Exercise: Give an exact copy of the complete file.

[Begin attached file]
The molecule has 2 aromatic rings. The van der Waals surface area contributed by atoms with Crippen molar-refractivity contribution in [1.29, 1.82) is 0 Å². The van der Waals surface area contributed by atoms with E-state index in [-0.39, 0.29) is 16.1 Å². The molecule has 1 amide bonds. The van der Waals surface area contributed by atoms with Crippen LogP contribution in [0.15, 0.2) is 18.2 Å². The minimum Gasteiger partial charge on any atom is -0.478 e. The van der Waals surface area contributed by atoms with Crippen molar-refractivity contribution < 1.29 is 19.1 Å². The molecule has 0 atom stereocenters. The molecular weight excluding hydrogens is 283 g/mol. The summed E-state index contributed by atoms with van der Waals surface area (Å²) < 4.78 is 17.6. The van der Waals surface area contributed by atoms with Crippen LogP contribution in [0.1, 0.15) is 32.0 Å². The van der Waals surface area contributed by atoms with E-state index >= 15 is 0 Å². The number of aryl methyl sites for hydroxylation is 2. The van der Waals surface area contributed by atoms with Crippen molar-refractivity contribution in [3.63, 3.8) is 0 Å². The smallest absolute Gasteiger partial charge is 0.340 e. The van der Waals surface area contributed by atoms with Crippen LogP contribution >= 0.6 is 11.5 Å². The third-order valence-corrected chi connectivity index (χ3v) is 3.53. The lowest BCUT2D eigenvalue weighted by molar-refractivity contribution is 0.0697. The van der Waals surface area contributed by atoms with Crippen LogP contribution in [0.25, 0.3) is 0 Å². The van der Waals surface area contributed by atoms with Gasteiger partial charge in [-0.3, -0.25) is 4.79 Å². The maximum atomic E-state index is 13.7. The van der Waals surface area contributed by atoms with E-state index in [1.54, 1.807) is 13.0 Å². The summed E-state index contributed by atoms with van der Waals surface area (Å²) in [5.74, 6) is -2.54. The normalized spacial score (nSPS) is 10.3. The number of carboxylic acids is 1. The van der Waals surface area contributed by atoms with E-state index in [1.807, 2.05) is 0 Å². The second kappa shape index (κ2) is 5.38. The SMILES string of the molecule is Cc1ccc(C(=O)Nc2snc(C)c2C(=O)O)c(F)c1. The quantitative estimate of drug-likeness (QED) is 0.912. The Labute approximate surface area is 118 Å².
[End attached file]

The molecule has 2 aromatic rings. The van der Waals surface area contributed by atoms with Crippen molar-refractivity contribution in [1.29, 1.82) is 0 Å². The van der Waals surface area contributed by atoms with E-state index in [-0.39, 0.29) is 16.1 Å². The molecule has 1 amide bonds. The van der Waals surface area contributed by atoms with Crippen LogP contribution in [0.15, 0.2) is 18.2 Å². The minimum Gasteiger partial charge on any atom is -0.478 e. The van der Waals surface area contributed by atoms with Crippen molar-refractivity contribution < 1.29 is 19.1 Å². The molecule has 0 atom stereocenters. The molecular weight excluding hydrogens is 283 g/mol. The summed E-state index contributed by atoms with van der Waals surface area (Å²) < 4.78 is 17.6. The van der Waals surface area contributed by atoms with Crippen LogP contribution in [0.1, 0.15) is 32.0 Å². The van der Waals surface area contributed by atoms with E-state index >= 15 is 0 Å². The number of aryl methyl sites for hydroxylation is 2. The van der Waals surface area contributed by atoms with Crippen molar-refractivity contribution in [3.63, 3.8) is 0 Å². The smallest absolute Gasteiger partial charge is 0.340 e. The van der Waals surface area contributed by atoms with Crippen LogP contribution >= 0.6 is 11.5 Å². The third-order valence-corrected chi connectivity index (χ3v) is 3.53. The lowest BCUT2D eigenvalue weighted by molar-refractivity contribution is 0.0697. The van der Waals surface area contributed by atoms with Crippen LogP contribution in [0.25, 0.3) is 0 Å². The van der Waals surface area contributed by atoms with Gasteiger partial charge in [-0.3, -0.25) is 4.79 Å². The maximum atomic E-state index is 13.7. The van der Waals surface area contributed by atoms with E-state index in [1.54, 1.807) is 13.0 Å². The summed E-state index contributed by atoms with van der Waals surface area (Å²) in [5.74, 6) is -2.54. The normalized spacial score (nSPS) is 10.3. The number of carboxylic acids is 1. The van der Waals surface area contributed by atoms with E-state index in [1.807, 2.05) is 0 Å². The second kappa shape index (κ2) is 5.38. The SMILES string of the molecule is Cc1ccc(C(=O)Nc2snc(C)c2C(=O)O)c(F)c1. The quantitative estimate of drug-likeness (QED) is 0.912. The Labute approximate surface area is 118 Å².